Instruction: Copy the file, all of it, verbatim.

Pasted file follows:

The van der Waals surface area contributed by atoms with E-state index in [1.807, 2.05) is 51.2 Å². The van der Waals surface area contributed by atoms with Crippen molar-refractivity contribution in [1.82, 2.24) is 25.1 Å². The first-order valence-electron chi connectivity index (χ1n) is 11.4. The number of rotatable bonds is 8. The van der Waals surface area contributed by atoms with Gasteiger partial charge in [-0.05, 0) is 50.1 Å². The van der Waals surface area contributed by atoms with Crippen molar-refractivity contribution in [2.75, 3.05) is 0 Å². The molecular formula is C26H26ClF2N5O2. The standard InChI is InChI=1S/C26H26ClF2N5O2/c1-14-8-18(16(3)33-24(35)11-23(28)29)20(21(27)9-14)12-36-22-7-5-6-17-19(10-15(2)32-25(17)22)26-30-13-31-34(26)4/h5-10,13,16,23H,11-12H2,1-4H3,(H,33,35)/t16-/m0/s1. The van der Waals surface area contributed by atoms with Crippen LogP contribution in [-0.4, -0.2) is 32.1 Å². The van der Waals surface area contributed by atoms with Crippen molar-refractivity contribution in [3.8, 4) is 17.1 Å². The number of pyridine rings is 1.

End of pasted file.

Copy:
The van der Waals surface area contributed by atoms with E-state index in [1.807, 2.05) is 51.2 Å². The van der Waals surface area contributed by atoms with Crippen molar-refractivity contribution in [1.82, 2.24) is 25.1 Å². The first-order valence-electron chi connectivity index (χ1n) is 11.4. The number of rotatable bonds is 8. The van der Waals surface area contributed by atoms with Gasteiger partial charge in [-0.05, 0) is 50.1 Å². The van der Waals surface area contributed by atoms with Crippen molar-refractivity contribution in [2.75, 3.05) is 0 Å². The molecular formula is C26H26ClF2N5O2. The standard InChI is InChI=1S/C26H26ClF2N5O2/c1-14-8-18(16(3)33-24(35)11-23(28)29)20(21(27)9-14)12-36-22-7-5-6-17-19(10-15(2)32-25(17)22)26-30-13-31-34(26)4/h5-10,13,16,23H,11-12H2,1-4H3,(H,33,35)/t16-/m0/s1. The van der Waals surface area contributed by atoms with Crippen LogP contribution in [-0.4, -0.2) is 32.1 Å². The van der Waals surface area contributed by atoms with Crippen molar-refractivity contribution in [3.8, 4) is 17.1 Å². The number of pyridine rings is 1.